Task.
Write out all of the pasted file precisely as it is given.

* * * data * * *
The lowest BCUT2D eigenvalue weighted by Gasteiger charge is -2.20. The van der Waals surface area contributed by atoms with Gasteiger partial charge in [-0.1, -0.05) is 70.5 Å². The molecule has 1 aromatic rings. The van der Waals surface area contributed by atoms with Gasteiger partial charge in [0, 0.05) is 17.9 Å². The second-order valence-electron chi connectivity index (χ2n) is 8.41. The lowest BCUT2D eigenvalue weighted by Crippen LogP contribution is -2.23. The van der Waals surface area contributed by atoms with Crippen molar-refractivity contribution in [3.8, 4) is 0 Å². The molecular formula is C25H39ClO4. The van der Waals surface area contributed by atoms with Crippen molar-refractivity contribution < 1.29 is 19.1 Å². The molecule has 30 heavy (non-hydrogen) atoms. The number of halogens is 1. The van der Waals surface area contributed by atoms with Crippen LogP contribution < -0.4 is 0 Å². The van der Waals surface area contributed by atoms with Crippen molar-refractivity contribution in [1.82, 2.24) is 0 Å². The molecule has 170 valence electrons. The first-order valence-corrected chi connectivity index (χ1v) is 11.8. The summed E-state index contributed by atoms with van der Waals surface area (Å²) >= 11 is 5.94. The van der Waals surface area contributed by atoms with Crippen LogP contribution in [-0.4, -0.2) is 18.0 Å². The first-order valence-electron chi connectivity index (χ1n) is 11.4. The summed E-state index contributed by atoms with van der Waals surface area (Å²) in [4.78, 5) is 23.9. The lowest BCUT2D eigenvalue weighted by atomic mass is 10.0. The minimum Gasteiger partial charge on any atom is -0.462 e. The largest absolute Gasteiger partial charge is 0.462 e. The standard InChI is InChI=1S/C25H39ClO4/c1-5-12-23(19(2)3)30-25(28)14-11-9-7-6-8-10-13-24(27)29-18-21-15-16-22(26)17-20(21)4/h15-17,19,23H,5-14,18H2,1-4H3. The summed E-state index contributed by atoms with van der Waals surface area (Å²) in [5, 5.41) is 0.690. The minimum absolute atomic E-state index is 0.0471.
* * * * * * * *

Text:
The lowest BCUT2D eigenvalue weighted by Gasteiger charge is -2.20. The van der Waals surface area contributed by atoms with Gasteiger partial charge in [-0.1, -0.05) is 70.5 Å². The molecule has 1 aromatic rings. The van der Waals surface area contributed by atoms with Gasteiger partial charge in [0, 0.05) is 17.9 Å². The second-order valence-electron chi connectivity index (χ2n) is 8.41. The lowest BCUT2D eigenvalue weighted by Crippen LogP contribution is -2.23. The van der Waals surface area contributed by atoms with Crippen molar-refractivity contribution in [3.8, 4) is 0 Å². The molecular formula is C25H39ClO4. The van der Waals surface area contributed by atoms with Crippen molar-refractivity contribution < 1.29 is 19.1 Å². The molecule has 30 heavy (non-hydrogen) atoms. The number of halogens is 1. The van der Waals surface area contributed by atoms with Crippen LogP contribution < -0.4 is 0 Å². The van der Waals surface area contributed by atoms with Crippen molar-refractivity contribution in [1.82, 2.24) is 0 Å². The molecule has 170 valence electrons. The first-order valence-corrected chi connectivity index (χ1v) is 11.8. The summed E-state index contributed by atoms with van der Waals surface area (Å²) >= 11 is 5.94. The van der Waals surface area contributed by atoms with Crippen LogP contribution in [-0.4, -0.2) is 18.0 Å². The first-order valence-electron chi connectivity index (χ1n) is 11.4. The summed E-state index contributed by atoms with van der Waals surface area (Å²) in [4.78, 5) is 23.9. The lowest BCUT2D eigenvalue weighted by atomic mass is 10.0. The minimum Gasteiger partial charge on any atom is -0.462 e. The largest absolute Gasteiger partial charge is 0.462 e. The standard InChI is InChI=1S/C25H39ClO4/c1-5-12-23(19(2)3)30-25(28)14-11-9-7-6-8-10-13-24(27)29-18-21-15-16-22(26)17-20(21)4/h15-17,19,23H,5-14,18H2,1-4H3. The summed E-state index contributed by atoms with van der Waals surface area (Å²) in [5, 5.41) is 0.690. The minimum absolute atomic E-state index is 0.0471.